I feel her small hand slipping into mine. “Daddy?”

I look down at nine-year-old A.J. “Yes?” She took to calling me Daddy around Christmas. She tugs at my arm and nods at the bear on the rocky outcrop. I’m about to open my mouth in a doomed attempt to convince her I can’t afford the arrows when I see something that makes me pull the girl to me, my hand over her mouth to stifle her scream. 

The dead who are not already snorting and gulping down every bloody gobbet of flesh from mama bear and the dead cub are closing in on the cub on the rocky outcrop. It’s how they’re doing it that causes the hair on my arms to stand on end. Three groups of two each carry the mangled remains of their fallen between them. The first couple throws the body at the foot of the wall beneath the ledge. The other two couples follow suit. 

It’s a ladder of corpses to the frightened baby bear on the ledge. A solution to a problem conceived and executed with cooperation among presumably mindless dead things. The three men and two women stand aside as the alpha of their group, a tall man in the rags of a suit, puts his foot upon the bodies, and lifts himself stiffly up, his long, yellow fingers extended towards the cub.

The cub leaps off the ledge, its hind paws tearing into the face of the alpha. The cub manages to land without hurting itself, but the dead are turning to catch it. The cub bounds over the corpse-littered floor of the shelf, straight for the ledge. A.J. cries out into my hand as it leaps over the edge into space.

Forgetting my previous avoidance of the ledge alongside our terrace, A.J. and I grab hold of the trees along the edge in time to see the cub hit the slope one-quarter of the way down. It bounces and splays in midair before landing in the writhing pile of corpses and corpse-parts at the foot of the ridge.

The stench is eye-watering. Over one hundred bodies and parts of bodies wriggle helplessly at the foot of the slope. The widening streaks of thick, brown corpse gravy oozing down the rock have joined to make one vast, slippery sheet of old, dead blood, dislodging the later climbers. What was merely difficult is now impossible, and these latecomers join the mass of broken bodies groaning at the foot of the ridge. 

I squeeze A.J.’s shoulders, and we begin creeping away. With the bears dead, and no more ghouls coming onto over ledge, the only noises from the rock shelf below us are slurping, smacking, and moans of mindless pleasure as the new lords of the food chain take their meat. Baby bear is thoroughly skeletonized. This could get nasty once mama bear’s carcass is stripped, which looks like any minute now.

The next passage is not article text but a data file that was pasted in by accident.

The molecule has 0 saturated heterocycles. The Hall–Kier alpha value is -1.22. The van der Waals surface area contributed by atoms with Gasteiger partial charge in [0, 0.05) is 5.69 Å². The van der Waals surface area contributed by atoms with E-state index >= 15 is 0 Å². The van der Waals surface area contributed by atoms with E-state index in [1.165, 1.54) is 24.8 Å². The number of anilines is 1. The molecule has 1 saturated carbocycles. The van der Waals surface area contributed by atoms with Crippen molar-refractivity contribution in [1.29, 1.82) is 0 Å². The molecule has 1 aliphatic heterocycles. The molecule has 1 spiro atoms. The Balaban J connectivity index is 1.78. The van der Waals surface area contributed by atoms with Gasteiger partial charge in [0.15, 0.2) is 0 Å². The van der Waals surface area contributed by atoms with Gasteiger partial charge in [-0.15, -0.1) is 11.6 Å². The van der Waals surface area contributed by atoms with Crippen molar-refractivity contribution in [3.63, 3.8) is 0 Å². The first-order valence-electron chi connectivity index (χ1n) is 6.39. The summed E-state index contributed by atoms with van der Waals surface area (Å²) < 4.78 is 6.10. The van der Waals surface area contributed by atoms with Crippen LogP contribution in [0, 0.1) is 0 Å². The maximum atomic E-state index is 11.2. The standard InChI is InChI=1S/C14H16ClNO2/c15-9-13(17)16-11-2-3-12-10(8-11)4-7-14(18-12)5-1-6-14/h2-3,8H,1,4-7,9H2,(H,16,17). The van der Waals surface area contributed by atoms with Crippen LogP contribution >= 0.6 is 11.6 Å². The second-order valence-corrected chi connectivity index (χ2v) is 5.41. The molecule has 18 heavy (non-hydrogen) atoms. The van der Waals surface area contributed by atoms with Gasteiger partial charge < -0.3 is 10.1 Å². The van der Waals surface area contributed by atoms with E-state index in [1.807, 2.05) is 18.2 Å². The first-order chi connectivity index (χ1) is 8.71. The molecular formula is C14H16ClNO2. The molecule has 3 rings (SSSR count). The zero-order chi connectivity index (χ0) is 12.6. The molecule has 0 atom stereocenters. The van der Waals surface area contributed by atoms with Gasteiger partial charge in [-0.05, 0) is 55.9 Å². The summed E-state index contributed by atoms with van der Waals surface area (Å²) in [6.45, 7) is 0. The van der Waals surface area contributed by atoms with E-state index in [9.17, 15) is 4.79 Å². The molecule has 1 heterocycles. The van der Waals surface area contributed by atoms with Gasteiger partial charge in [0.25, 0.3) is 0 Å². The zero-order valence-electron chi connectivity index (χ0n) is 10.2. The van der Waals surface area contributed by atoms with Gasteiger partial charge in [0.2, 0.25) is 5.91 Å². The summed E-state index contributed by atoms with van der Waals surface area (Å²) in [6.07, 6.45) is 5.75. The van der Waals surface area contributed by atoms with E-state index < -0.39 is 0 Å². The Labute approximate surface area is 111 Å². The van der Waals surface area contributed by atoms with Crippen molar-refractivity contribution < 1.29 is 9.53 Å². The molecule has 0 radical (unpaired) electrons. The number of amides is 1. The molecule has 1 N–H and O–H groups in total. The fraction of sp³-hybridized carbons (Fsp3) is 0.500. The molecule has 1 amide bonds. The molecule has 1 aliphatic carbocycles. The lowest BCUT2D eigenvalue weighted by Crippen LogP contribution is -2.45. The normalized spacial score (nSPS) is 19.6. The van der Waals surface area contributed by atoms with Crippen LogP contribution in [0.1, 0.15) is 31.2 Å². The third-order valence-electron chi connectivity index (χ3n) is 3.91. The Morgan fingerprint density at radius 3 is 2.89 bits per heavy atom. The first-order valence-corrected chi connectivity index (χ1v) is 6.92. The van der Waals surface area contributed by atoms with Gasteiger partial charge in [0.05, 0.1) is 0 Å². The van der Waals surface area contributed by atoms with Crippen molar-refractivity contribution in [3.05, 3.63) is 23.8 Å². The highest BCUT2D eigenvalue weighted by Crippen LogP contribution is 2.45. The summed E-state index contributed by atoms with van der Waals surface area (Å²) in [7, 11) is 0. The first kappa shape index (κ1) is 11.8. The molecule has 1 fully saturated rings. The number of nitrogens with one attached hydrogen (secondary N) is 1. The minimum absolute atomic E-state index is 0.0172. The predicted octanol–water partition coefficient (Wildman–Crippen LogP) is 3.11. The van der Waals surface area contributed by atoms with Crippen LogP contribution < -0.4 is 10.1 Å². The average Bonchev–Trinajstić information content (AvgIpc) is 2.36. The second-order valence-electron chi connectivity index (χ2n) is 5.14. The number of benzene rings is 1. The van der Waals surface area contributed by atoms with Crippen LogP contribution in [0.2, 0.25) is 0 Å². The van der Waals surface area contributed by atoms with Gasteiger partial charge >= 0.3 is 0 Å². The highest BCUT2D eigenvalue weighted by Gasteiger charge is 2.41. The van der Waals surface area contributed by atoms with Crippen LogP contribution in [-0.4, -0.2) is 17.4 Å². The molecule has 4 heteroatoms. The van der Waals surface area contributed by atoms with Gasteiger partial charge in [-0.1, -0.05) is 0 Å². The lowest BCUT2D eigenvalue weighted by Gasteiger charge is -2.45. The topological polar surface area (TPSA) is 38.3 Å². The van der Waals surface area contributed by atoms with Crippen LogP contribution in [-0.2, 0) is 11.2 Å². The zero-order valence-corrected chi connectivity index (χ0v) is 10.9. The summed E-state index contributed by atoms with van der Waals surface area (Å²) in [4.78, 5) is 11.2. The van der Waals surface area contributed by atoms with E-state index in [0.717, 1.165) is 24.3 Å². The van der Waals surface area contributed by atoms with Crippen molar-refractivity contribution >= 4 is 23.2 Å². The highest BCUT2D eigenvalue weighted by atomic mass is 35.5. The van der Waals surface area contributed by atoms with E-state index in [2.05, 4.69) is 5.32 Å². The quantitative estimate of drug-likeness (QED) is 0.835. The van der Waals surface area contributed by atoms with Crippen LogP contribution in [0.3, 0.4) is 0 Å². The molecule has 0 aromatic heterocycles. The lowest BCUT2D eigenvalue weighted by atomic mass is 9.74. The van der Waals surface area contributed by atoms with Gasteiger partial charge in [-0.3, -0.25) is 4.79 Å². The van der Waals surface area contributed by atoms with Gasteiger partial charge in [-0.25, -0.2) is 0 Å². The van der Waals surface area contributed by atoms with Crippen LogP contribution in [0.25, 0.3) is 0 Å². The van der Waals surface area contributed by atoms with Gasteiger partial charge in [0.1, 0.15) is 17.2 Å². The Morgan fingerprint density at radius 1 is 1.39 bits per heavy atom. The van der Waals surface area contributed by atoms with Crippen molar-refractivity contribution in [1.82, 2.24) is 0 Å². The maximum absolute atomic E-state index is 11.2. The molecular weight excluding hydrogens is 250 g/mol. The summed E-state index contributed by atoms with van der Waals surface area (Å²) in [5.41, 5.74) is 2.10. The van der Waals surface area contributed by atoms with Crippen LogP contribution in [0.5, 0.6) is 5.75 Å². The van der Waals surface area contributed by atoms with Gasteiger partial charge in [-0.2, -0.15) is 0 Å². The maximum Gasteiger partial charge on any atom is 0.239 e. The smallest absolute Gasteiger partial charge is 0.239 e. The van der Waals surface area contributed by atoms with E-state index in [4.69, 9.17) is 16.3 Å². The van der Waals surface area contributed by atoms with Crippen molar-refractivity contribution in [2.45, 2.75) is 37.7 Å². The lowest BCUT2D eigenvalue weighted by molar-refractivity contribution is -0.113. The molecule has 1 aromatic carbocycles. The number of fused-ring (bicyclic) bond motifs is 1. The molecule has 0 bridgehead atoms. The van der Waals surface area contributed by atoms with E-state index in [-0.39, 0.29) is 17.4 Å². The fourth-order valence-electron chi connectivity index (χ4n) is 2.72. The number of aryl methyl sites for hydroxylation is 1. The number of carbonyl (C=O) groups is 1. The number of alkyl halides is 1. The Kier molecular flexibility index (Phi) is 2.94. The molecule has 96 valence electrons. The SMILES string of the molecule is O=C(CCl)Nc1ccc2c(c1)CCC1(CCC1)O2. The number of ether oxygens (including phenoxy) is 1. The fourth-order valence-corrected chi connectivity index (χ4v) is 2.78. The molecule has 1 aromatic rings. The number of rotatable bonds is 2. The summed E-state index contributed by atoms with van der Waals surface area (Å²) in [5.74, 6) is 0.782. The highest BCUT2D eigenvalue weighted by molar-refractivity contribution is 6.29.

The foul sounds follow us up the slope. It’s a long walk into the trees before we can no longer hear them. There’s got to be some place far, far away where the people aren’t. Where the dead people would have to roam far to find us. We’ve got to do that with six newborns and another mother ready to pop. Ready or not.

But where?

“When are we leaving?” says A.J, jogging alongside of me.

“I need to talk to your mother first,” I say.

“We have to go,” she says, sounding far older than her years. 

“Be sure to tell your mother what you saw, too.” Agnes will raise hell at me for having A.J. anywhere near the dead, but it should help emphasize the urgency of our situation. 

“Brother Christopher would have saved those bears,” says A.J.

“Only if he’d had everyone with him working at once. Even then, there was no way the bears were getting off of that shelf. I’m sorry, but they were just too late. They should have run along with the first two waves.”

I’m talking about the stampedes across the mountain a couple of weeks back. Rabbits, squirrels, deer, mountain lions, and bears—even dogs and cats, swarms of rats and mice, foxes and coyotes—charged through our yards and kept us inside for two days at a time. Christopher and his men tried culling what they thought would be easy meat from the charging herds. Not a chance. You were as liable to be trampled as anything. Or attacked, as happened to Justin with that one big dog of the pack that nearly took his arm off. Everything, everyone is hungry and scared.

The tears brim in A.J.’s eyes. “You still coulda—”

We freeze at the sound of engines. Not the kind we own. A.J. follows me up the rise overlooking the road below. Where I left the golf cart out in plain sight.

“All right, warrior princess, time to put on your cloak of invisibility.” I look around. Bless her, she didn’t wait for me to tell her to do that voodoo she does so well. This leaves just me to face the one, two—aw, hell, who am I kidding? I can’t tell how many vehicles they are.